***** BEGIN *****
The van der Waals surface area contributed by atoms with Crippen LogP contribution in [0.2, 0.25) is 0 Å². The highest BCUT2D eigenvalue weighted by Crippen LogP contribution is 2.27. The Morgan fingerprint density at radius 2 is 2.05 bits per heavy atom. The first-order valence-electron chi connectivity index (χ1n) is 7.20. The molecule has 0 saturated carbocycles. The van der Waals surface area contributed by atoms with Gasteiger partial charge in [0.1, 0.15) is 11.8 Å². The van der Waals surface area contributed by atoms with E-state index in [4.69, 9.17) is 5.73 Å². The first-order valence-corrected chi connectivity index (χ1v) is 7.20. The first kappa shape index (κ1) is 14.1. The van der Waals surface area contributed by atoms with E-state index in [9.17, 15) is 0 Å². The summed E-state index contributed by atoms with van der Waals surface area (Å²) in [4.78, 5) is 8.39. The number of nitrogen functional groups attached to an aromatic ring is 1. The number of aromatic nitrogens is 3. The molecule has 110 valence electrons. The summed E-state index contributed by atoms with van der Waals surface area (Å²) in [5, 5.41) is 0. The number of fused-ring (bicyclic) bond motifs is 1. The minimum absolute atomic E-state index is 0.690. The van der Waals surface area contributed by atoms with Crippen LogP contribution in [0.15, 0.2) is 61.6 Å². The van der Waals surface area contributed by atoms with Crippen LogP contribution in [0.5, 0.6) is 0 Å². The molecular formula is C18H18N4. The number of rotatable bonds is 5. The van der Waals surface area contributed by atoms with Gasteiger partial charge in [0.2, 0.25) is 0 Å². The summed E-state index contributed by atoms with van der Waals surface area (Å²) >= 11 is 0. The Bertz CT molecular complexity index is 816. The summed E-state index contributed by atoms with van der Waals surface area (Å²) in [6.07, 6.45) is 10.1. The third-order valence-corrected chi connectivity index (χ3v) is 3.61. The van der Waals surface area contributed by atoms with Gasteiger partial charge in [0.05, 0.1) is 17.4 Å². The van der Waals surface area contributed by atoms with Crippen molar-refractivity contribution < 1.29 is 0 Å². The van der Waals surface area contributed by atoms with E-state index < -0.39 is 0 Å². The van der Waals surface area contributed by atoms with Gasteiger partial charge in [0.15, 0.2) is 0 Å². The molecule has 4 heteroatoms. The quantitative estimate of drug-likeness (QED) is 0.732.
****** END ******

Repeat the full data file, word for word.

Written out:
The van der Waals surface area contributed by atoms with Crippen LogP contribution in [0.2, 0.25) is 0 Å². The highest BCUT2D eigenvalue weighted by Crippen LogP contribution is 2.27. The Morgan fingerprint density at radius 2 is 2.05 bits per heavy atom. The first-order valence-electron chi connectivity index (χ1n) is 7.20. The molecule has 0 saturated carbocycles. The van der Waals surface area contributed by atoms with Gasteiger partial charge in [0.1, 0.15) is 11.8 Å². The van der Waals surface area contributed by atoms with E-state index in [4.69, 9.17) is 5.73 Å². The first-order valence-corrected chi connectivity index (χ1v) is 7.20. The first kappa shape index (κ1) is 14.1. The van der Waals surface area contributed by atoms with E-state index in [9.17, 15) is 0 Å². The summed E-state index contributed by atoms with van der Waals surface area (Å²) in [4.78, 5) is 8.39. The number of nitrogen functional groups attached to an aromatic ring is 1. The number of aromatic nitrogens is 3. The molecule has 110 valence electrons. The summed E-state index contributed by atoms with van der Waals surface area (Å²) in [5, 5.41) is 0. The number of fused-ring (bicyclic) bond motifs is 1. The minimum absolute atomic E-state index is 0.690. The van der Waals surface area contributed by atoms with Crippen LogP contribution in [0.15, 0.2) is 61.6 Å². The van der Waals surface area contributed by atoms with Crippen LogP contribution in [0.5, 0.6) is 0 Å². The molecular formula is C18H18N4. The number of rotatable bonds is 5. The van der Waals surface area contributed by atoms with Gasteiger partial charge in [0.2, 0.25) is 0 Å². The summed E-state index contributed by atoms with van der Waals surface area (Å²) >= 11 is 0. The Bertz CT molecular complexity index is 816. The summed E-state index contributed by atoms with van der Waals surface area (Å²) in [6.07, 6.45) is 10.1. The third-order valence-corrected chi connectivity index (χ3v) is 3.61. The van der Waals surface area contributed by atoms with Gasteiger partial charge in [0.05, 0.1) is 17.4 Å². The van der Waals surface area contributed by atoms with Crippen molar-refractivity contribution < 1.29 is 0 Å². The van der Waals surface area contributed by atoms with E-state index < -0.39 is 0 Å². The van der Waals surface area contributed by atoms with Gasteiger partial charge in [0.15, 0.2) is 0 Å². The molecule has 4 heteroatoms. The quantitative estimate of drug-likeness (QED) is 0.732.